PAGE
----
Thanks to everyone who signed up for “The New Attention Economy” event The Rebooting is putting on with Kerv at the Cannes Lions from June 19-21. We’re starting to settle on speakers for the agenda. We’ll be holding a cocktail party at the Kerv Cafe following the programming on Monday, June 19, from 3-5pm. Sign up to come have a glass or rosé and probably nibble on those little French sandwiches with cucumbers. We’ll have more information about other Cannes events we’re finalizing, so sign up to get those. Hope to see you there.
Empower your ad ops teams
Burt Intelligence provides a platform for publishers to analyze and optimize their advertising data. Our industry experts will work with your team to connect your data sources to our platform so you can spend less time wrangling data and more time on client-facing reporting, campaign monitoring, and advanced programmatic analytics.
The interface is digital media’s commanding heights
If there’s one thread of the many pieces about the “end of an era” of digital publishing, it is the loss of control. Publishers in the analog era controlled packaging, distribution, editorial direction and monetization. The internet changed all that, and mostly because of the interface.
The interface is the front door, and in near-limitless digital media the interface represents the commanding heights. This is why the first epic battle of the web was over the web browser. It took the graphical user interface to make the commercial web viable, and Microsoft took a whatever-it-takes approach in its battle with Netscape, leading up to a long battle with the Justice Department.
As my podcast partner Alex Schliefer noted in our discussion of interfaces, most successful digital businesses are in essence interfaces. Google is an interface to finding information; Facebook is an interface to social media; TikTok is an interface to entertainment; Airbnb and Kayak are interfaces to travel; and so on. For publishers, the loss of control of the interface has put them at the mercy of tech companies. As Troy Young has pointed out, once you lose control of your distribution, you lose control over your business.
There’s a poignancy to publishers pining for the return of the homepage. Jonah Peretti has cited HuffPost’s continued strong homepage traffic – 65% of its visitors are direct, according to SimilarWeb – for why BuzzFeed is focusing its news operations with that brand vs BuzzFeed news. Maybe we’ll return to publishers bragging about their ComScore uniques like CNN would do like clockwork every month for a good decade.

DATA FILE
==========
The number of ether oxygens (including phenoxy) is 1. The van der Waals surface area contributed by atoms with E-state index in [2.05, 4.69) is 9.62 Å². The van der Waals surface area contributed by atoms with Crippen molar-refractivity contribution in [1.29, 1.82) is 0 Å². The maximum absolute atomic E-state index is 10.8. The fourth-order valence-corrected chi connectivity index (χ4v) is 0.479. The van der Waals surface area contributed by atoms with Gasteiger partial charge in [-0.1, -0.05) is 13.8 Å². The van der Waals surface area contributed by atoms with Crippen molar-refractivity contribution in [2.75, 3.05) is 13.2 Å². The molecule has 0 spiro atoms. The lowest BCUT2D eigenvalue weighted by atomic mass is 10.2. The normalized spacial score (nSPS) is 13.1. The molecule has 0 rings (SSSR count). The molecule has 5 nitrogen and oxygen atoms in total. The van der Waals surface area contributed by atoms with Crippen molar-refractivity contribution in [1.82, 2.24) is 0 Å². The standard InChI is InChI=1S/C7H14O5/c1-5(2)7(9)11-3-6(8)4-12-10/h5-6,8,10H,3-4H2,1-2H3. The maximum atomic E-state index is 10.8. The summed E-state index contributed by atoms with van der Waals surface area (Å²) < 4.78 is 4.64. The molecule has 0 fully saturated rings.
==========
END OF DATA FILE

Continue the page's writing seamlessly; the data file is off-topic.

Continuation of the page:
The homepage of yesteryear was a publisher’s interface to its audience. Its real estate was the most valuable. It was where a publisher could nudge the audience in different directions. It also served a critical brand role: The homepage was where you could make a statement about how the brand viewed the world. It was akin to the front page of a newspaper.
That’s been eliminated. Publishers threw their lots in with the “fish where the fish are” strategy and mostly abandoned homepage strategies. Sites like The Drudge Report never budged, of course, but they were the exception. Most publishers chose to move on from what was seen as an anachronism. After all, there was more traffic to be had through search engines and Facebook. (Forget Twitter, it never drove traffic.)
And to be clear, this wasn’t a dumb decision at the time. As Nick Denton pointed out in a recent Recode Media podcast, the market pushed for publishers to get ever more “uniques.” That meant optimizing their businesses for fleeting impressions – just so long as you satisfy some arbitrary viewability standard and keep people around long enough to auto-refresh the ads – that did nothing to build loyalty. At a time of fleeting brands and fleeting impressions, perhaps we will see a throwback to the goal of being “sticky.” That early internet goal got tossed aside as side doors replaced the front door.
Efforts to build attention metrics as proxies for loyalty mostly foundered. The nostalgia for homepage strategies is like all nostalgia unrealistic. The world has changed. Rebuilding a homepage now is more likely to happen through other means, whether it’s email or a ChatGPT plugin. The shift in the dominant interface to being more chat-like provides a new opportunity for publishers to reclaim, to some degree, what the homepage represented: some measure of control. But it’s hard to believe that with the galloping advances of AI, there will be a return to many people firing up their web browser in the morning and typing in a publisher’s URL. Publishers will need to rethink the interface, not to mention the shape of their products, to fit with new expectations that will inevitably be set by chat interfaces.
Check out our discussion on Apple, Spotify or elsewhere.
The state of commerce content
It’s no secret that commerce content is a channel near and dear to publishers across the globe, as the channel continues to drive monumental revenue growth. Dive into impact.com’s latest research report, The State of Commerce Content 2023, to discover the channel’s latest trends, challenges, and wins.
The march to an AI era, we are told, is inevitable, only the apparent risks of this technology have such far-reaching societal implications that it is unthinkable to leave its development in the hands of a few profit-hungry corporations. Ezra Klein has become fully red-pilled on AI, and returns to the subject with a mind-opening podcast with author Erik Davis about the “weird culture” of northern California from which AI fever dreams emerged. With the “godfather of AI” sounding the alarm of the dangers and estimates of a quarter of the jobs being altered or eliminated, it is inevitable ill-equipped governments will seek to control aspects of AI’s development and deployment. That will bring about its own weirdness. I can only imagine septuagenarian senators questioning Sam Altman about generative AI.